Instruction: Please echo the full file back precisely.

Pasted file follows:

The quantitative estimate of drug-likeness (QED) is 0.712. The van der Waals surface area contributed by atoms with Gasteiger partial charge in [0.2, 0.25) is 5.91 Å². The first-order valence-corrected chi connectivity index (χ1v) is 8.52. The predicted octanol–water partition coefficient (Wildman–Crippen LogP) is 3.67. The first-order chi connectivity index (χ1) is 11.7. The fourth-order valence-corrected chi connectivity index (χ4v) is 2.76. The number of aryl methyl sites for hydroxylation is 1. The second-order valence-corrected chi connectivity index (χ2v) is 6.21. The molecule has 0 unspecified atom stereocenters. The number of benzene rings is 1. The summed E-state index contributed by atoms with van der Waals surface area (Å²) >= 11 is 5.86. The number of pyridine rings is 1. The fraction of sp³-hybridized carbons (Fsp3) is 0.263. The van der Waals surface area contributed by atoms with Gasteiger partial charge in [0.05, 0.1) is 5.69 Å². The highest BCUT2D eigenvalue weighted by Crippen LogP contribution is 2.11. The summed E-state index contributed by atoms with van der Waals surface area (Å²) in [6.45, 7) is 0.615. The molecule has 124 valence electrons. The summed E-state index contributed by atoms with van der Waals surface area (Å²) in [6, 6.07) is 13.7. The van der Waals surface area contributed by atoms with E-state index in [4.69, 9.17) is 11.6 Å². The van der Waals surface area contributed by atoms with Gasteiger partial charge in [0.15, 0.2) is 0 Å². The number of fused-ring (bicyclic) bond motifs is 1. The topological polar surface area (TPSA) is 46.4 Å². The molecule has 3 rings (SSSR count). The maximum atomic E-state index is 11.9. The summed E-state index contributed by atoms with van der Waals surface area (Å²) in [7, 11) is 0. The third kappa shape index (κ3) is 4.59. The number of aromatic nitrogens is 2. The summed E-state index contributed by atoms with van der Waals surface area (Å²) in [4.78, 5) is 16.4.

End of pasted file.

The quantitative estimate of drug-likeness (QED) is 0.712. The van der Waals surface area contributed by atoms with Gasteiger partial charge in [0.2, 0.25) is 5.91 Å². The first-order valence-corrected chi connectivity index (χ1v) is 8.52. The predicted octanol–water partition coefficient (Wildman–Crippen LogP) is 3.67. The first-order chi connectivity index (χ1) is 11.7. The fourth-order valence-corrected chi connectivity index (χ4v) is 2.76. The number of aryl methyl sites for hydroxylation is 1. The second-order valence-corrected chi connectivity index (χ2v) is 6.21. The molecule has 0 unspecified atom stereocenters. The number of benzene rings is 1. The summed E-state index contributed by atoms with van der Waals surface area (Å²) >= 11 is 5.86. The number of pyridine rings is 1. The fraction of sp³-hybridized carbons (Fsp3) is 0.263. The van der Waals surface area contributed by atoms with Gasteiger partial charge in [0.05, 0.1) is 5.69 Å². The highest BCUT2D eigenvalue weighted by Crippen LogP contribution is 2.11. The summed E-state index contributed by atoms with van der Waals surface area (Å²) in [6.45, 7) is 0.615. The molecule has 124 valence electrons. The summed E-state index contributed by atoms with van der Waals surface area (Å²) in [6, 6.07) is 13.7. The van der Waals surface area contributed by atoms with E-state index in [4.69, 9.17) is 11.6 Å². The van der Waals surface area contributed by atoms with Gasteiger partial charge in [0.15, 0.2) is 0 Å². The number of fused-ring (bicyclic) bond motifs is 1. The topological polar surface area (TPSA) is 46.4 Å². The molecule has 3 rings (SSSR count). The maximum atomic E-state index is 11.9. The summed E-state index contributed by atoms with van der Waals surface area (Å²) in [7, 11) is 0. The third kappa shape index (κ3) is 4.59. The number of aromatic nitrogens is 2. The summed E-state index contributed by atoms with van der Waals surface area (Å²) in [4.78, 5) is 16.4.